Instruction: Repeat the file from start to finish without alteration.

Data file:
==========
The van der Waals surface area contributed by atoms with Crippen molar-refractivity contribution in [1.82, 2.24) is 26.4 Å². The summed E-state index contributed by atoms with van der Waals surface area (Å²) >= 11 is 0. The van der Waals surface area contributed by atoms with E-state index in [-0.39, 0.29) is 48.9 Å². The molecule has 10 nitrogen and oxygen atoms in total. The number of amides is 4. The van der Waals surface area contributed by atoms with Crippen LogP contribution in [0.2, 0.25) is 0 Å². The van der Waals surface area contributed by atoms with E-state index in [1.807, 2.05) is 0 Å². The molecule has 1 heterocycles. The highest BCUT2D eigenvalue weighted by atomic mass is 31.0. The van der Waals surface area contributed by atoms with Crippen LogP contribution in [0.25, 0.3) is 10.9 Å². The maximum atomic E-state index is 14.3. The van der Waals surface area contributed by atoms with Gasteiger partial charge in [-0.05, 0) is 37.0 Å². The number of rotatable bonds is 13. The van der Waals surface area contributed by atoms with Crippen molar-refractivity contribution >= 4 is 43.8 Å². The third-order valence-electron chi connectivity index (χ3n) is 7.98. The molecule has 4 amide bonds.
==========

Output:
The van der Waals surface area contributed by atoms with Crippen molar-refractivity contribution in [1.82, 2.24) is 26.4 Å². The summed E-state index contributed by atoms with van der Waals surface area (Å²) >= 11 is 0. The van der Waals surface area contributed by atoms with E-state index in [-0.39, 0.29) is 48.9 Å². The molecule has 10 nitrogen and oxygen atoms in total. The number of amides is 4. The van der Waals surface area contributed by atoms with Crippen LogP contribution in [0.2, 0.25) is 0 Å². The van der Waals surface area contributed by atoms with E-state index in [1.807, 2.05) is 0 Å². The molecule has 1 heterocycles. The highest BCUT2D eigenvalue weighted by atomic mass is 31.0. The van der Waals surface area contributed by atoms with Crippen LogP contribution in [0.25, 0.3) is 10.9 Å². The maximum atomic E-state index is 14.3. The van der Waals surface area contributed by atoms with Gasteiger partial charge in [-0.05, 0) is 37.0 Å². The number of rotatable bonds is 13. The van der Waals surface area contributed by atoms with Crippen molar-refractivity contribution >= 4 is 43.8 Å². The third-order valence-electron chi connectivity index (χ3n) is 7.98. The molecule has 4 amide bonds.